Jeffrey B. Demain

(415) 421-7151 ext. 307
jdemain@altshulerberzon.com

Education
B.A., Brandeis University, summa cum laude
M.A., University of California, Irvine, National Science Foundation Fellowship
J.D., UC Berkeley Law School, Order of the Coif

Clerkship
Hon. James R. Browning, Chief Judge, United States Court of Appeals, Ninth Circuit

For thirty-five years, Jeff has represented international and local labor unions, trust funds, public interest organizations, public entities, and individuals in litigation in federal and state trial and appellate courts, administrative agencies, and arbitrations. While he litigated in a wide variety of subject areas, his primary focus was in labor, employment, and constitutional law. In addition to litigation, Jeff regularly advised clients on legal matters, legislation, and regulatory compliance, and represented them in collective bargaining negotiations, and in government investigations, especially with regard to the National Labor Relations Act, the Labor Management Relations Act, and the Labor-Management Reporting and Disclosure Act. He also specialized in defending freedom of speech and the right to petition government under California’s anti-SLAPP law.

From 1992 through 1999, Jeff was a contributing editor of Construction Organizing – An Organizing and Contract Enforcement Guide, published by the George Meany Center for Labor Studies, Inc. From 1999 through 2002, he was a member of the Executive Committee of the Labor and Employment Section of the California State Bar. He is the author of “Recent Developments in Fair Share Fee Law,” California Public Employee Relations Journal No. 167 (August 2004).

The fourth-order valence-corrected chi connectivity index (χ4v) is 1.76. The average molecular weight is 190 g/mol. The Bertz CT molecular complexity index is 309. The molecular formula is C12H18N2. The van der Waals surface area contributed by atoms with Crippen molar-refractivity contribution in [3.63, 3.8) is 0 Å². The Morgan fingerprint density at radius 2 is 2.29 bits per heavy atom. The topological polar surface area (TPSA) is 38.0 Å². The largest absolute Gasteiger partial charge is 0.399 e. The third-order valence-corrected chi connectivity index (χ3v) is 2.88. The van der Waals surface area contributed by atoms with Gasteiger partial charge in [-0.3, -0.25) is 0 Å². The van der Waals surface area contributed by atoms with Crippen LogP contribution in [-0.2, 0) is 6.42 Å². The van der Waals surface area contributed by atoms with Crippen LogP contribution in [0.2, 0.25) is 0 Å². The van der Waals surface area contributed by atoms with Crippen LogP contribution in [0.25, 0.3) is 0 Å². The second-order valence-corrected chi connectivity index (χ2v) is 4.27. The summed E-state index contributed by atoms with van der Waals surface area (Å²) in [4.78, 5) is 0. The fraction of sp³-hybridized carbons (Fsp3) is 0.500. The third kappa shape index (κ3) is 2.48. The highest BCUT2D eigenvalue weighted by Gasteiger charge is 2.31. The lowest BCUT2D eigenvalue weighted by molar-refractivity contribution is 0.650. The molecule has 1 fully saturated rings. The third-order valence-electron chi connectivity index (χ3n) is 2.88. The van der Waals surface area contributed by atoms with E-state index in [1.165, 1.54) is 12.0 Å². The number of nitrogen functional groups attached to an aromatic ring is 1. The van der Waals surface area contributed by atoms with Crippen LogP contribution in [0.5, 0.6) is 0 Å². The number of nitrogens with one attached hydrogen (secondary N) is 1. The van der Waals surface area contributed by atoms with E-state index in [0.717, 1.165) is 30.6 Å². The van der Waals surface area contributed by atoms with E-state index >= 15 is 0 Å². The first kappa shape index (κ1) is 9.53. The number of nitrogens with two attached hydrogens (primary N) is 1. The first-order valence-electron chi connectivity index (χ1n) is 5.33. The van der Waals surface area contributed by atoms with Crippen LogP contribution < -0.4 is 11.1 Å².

Until his retirement, he was listed in “The Best Lawyers in America” since 2006, and in “Northern California Superlawyers” since 2009, for labor and employment law. In August 2021, he was named 2022 “Lawyer of the Year” for employment law – individuals in San Francisco by “The Best Lawyers in America.”

Following his retirement from the firm, Jeff was hired as a Lecturer at Stanford Law School to teach a course in labor law.

In his spare time, Jeff enjoys playing the guitar.

Representative matters:

  • Overturned on appeal a California Superior Court decision approving a settlement agreement that impaired the statutory and contractual rights of public school teachers, over the objection of the teachers’ union (which had not agreed to the settlement), on the grounds that the approval of the settlement violated the teachers’ due process right to an adjudication of the merits of the underlying claim and the requirements of the California statute regarding judgments based on settlements.
  • Obtained a ruling that a national aluminum manufacturer violated the National Labor Relations Act by unlawfully locking out 3,000 of its employees and must pay them what was, at that time, thought to be the highest backpay award in the history of the Act.
  • Obtained an appellate reversal of a California Superior Court decision denying a motion under California’s anti-SLAPP statute to dismiss a civil lawsuit seeking money damages for a union’s alleged conduct in assisting the General Counsel of California’s Agricultural Labor Relations Board to prosecute the union’s unfair labor practice charge.
  • Obtained a dismissal under California’s anti-SLAPP statute of a lawsuit seeking to impose tort liability on a public sector union for its proposals in collective bargaining.
  • Successfully defended on appeal a dismissal under California’s anti-SLAPP statute of a malicious prosecution lawsuit against a public sector union arising from charges the union had filed against an employer with California’s Public Employment Relations Board.
  • Obtained a dismissal under California’s anti-SLAPP statute of a defamation suit brought against a legal aid organization and one of its staff attorneys.
  • Successfully defended public sector unions in numerous cases brought by anti-union foundations seeking refunds of union dues and fair share fees in the wake of the Supreme Court’s decision in Janus v. AFSCME, Council 31, 138 S. Ct. 2448 (2018).